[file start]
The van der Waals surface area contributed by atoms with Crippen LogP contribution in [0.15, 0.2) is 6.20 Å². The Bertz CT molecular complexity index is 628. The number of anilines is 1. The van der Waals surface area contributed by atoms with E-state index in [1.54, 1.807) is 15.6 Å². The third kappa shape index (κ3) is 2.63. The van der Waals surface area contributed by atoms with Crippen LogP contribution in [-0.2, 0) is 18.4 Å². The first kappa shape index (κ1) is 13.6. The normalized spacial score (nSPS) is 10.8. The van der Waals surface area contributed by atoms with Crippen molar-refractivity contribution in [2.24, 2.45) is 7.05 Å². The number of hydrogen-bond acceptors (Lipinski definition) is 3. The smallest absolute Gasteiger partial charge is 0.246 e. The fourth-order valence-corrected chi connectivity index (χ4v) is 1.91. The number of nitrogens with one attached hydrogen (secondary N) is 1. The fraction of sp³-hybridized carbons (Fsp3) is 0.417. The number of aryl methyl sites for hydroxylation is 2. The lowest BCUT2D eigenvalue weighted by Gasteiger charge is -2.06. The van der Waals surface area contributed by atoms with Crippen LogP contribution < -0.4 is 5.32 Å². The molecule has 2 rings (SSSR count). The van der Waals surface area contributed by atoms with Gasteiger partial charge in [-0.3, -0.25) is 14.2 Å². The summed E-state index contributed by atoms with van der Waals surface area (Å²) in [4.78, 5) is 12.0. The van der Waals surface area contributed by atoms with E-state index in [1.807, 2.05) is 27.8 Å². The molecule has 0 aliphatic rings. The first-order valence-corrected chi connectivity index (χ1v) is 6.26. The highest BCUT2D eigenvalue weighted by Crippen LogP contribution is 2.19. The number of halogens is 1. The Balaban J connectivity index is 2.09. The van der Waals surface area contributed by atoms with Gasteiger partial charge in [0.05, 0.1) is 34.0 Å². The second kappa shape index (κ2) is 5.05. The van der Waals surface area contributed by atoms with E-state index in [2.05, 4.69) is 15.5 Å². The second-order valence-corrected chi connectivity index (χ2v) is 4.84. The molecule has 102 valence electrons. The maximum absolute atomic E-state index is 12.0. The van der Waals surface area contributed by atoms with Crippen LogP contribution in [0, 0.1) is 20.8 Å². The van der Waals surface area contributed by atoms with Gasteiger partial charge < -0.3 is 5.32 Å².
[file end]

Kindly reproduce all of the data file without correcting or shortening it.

The van der Waals surface area contributed by atoms with Crippen LogP contribution in [0.15, 0.2) is 6.20 Å². The Bertz CT molecular complexity index is 628. The number of anilines is 1. The van der Waals surface area contributed by atoms with E-state index in [1.54, 1.807) is 15.6 Å². The third kappa shape index (κ3) is 2.63. The van der Waals surface area contributed by atoms with Crippen LogP contribution in [-0.2, 0) is 18.4 Å². The first kappa shape index (κ1) is 13.6. The normalized spacial score (nSPS) is 10.8. The van der Waals surface area contributed by atoms with Crippen molar-refractivity contribution in [2.24, 2.45) is 7.05 Å². The number of hydrogen-bond acceptors (Lipinski definition) is 3. The smallest absolute Gasteiger partial charge is 0.246 e. The fourth-order valence-corrected chi connectivity index (χ4v) is 1.91. The number of nitrogens with one attached hydrogen (secondary N) is 1. The fraction of sp³-hybridized carbons (Fsp3) is 0.417. The number of aryl methyl sites for hydroxylation is 2. The lowest BCUT2D eigenvalue weighted by Gasteiger charge is -2.06. The van der Waals surface area contributed by atoms with Crippen LogP contribution < -0.4 is 5.32 Å². The molecule has 2 rings (SSSR count). The van der Waals surface area contributed by atoms with Gasteiger partial charge in [-0.3, -0.25) is 14.2 Å². The summed E-state index contributed by atoms with van der Waals surface area (Å²) in [4.78, 5) is 12.0. The van der Waals surface area contributed by atoms with E-state index in [1.807, 2.05) is 27.8 Å². The molecule has 0 aliphatic rings. The first-order valence-corrected chi connectivity index (χ1v) is 6.26. The highest BCUT2D eigenvalue weighted by Crippen LogP contribution is 2.19. The number of halogens is 1. The Balaban J connectivity index is 2.09. The van der Waals surface area contributed by atoms with Gasteiger partial charge in [0.05, 0.1) is 34.0 Å². The second kappa shape index (κ2) is 5.05. The van der Waals surface area contributed by atoms with E-state index in [2.05, 4.69) is 15.5 Å². The second-order valence-corrected chi connectivity index (χ2v) is 4.84. The molecule has 102 valence electrons. The maximum absolute atomic E-state index is 12.0. The van der Waals surface area contributed by atoms with Crippen LogP contribution in [0, 0.1) is 20.8 Å². The van der Waals surface area contributed by atoms with Gasteiger partial charge < -0.3 is 5.32 Å².